Apnoea, a pause in respiration, is ubiquitous in preterm infants and are often associated with physiological instability, which may lead to longer-term adverse neurodevelopmental consequences. Despite current therapies aimed at reducing the apnoea burden, preterm infants continue to exhibit apnoeic events throughout their hospital admission. Bedside staff are frequently required to manually intervene with different forms of stimuli, with the aim of re-establishing respiratory cadence and minimizing the physiological impact of each apnoeic event. Such a reactive approach makes apnoea and its associated adverse consequences inevitable and places a heavy reliance on human intervention. Different approaches to improving apnoea management in preterm infants have been investigated, including the use of various sensory stimuli. Despite studies reporting sensory stimuli of various forms to have potential in reducing apnoea frequency, non-invasive intermittent positive pressure ventilation is the only automated stimulus currently used in the clinical setting for infants with persistent apnoeic events. We find that the development of automated closed-looped sensory stimulation systems for apnoea mitigation in preterm infants receiving non-invasive respiratory support is warranted, including the possibility of stimulation being applied preventatively, and in a multi-modal form.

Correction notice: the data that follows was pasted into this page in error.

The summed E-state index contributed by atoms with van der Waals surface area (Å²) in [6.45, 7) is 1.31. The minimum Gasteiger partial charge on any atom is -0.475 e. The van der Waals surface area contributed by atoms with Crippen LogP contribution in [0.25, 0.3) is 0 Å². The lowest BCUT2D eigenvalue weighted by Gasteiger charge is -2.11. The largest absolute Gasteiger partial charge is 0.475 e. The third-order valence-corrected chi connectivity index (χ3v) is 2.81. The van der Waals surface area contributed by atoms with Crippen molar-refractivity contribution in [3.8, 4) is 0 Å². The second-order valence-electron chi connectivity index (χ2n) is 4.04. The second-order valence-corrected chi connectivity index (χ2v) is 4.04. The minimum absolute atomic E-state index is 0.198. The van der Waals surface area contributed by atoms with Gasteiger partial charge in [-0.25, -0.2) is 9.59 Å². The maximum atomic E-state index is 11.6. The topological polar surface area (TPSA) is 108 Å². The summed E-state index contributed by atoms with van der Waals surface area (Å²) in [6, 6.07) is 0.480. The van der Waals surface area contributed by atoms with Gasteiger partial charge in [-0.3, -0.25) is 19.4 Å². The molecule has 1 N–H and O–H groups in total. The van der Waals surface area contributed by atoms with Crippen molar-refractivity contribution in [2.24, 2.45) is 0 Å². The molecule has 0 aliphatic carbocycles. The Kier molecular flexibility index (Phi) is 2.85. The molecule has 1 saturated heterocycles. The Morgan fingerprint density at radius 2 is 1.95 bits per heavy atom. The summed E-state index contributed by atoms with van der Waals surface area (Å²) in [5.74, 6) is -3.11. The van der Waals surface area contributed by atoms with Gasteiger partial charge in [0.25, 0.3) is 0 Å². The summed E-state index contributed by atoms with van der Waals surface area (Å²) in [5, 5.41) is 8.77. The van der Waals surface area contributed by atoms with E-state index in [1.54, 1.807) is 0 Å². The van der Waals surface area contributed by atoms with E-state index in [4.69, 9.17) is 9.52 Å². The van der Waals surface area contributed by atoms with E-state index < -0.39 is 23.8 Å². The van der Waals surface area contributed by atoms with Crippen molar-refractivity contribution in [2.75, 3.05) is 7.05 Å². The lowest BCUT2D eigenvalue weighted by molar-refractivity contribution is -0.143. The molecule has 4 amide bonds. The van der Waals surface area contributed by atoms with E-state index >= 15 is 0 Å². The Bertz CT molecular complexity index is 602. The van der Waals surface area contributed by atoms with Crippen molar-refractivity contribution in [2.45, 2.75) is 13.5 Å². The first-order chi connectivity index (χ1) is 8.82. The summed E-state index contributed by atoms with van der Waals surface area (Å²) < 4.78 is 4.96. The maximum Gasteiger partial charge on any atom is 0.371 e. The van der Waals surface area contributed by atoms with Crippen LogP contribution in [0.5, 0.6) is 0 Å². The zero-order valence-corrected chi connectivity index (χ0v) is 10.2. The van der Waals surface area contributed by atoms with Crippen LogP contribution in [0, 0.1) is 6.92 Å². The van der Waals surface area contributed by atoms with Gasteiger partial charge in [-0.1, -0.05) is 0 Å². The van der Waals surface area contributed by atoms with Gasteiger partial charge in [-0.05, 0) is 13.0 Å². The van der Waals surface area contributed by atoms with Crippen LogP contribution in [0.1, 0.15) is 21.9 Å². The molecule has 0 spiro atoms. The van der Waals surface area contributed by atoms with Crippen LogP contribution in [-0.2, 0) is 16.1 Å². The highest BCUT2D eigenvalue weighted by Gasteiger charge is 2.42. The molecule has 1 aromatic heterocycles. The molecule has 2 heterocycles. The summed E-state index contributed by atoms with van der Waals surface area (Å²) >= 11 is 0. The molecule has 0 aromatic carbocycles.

This review examines the effects of various forms of sensory stimulation on apnoea mitigation in preterm infants, namely localized tactile, generalized kinesthetic, airway pressure, auditory, and olfactory stimulations.
Amongst the 31 studies reviewed, each form of sensory stimulation showed some positive effects, although the findings were not definitive and comparative studies were lacking.
We find that the development of automated closed-loop sensory stimulation systems for apnoea mitigation is warranted, including the possibility of stimulation being applied preventatively, and in a multi-modal form.
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This work was supported by an Australian NHMRC Post-Graduate Scholarship to Dr. Kathleen Lim (#1190694), and an NHMRC Ideas Grant (#118251).
All authors declare that this review was conducted in the absence of any commercial or financial relationships that could be construed as a potential conflict of interest.
Publisher’s note Springer Nature remains neutral with regard to jurisdictional claims in published maps and institutional affiliations.
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Lim, K., Cramer, S.J.E., te Pas, A.B. et al. Sensory stimulation for apnoea mitigation in preterm infants. Pediatr Res (2021). https://doi.org/10.1038/s41390-021-01828-5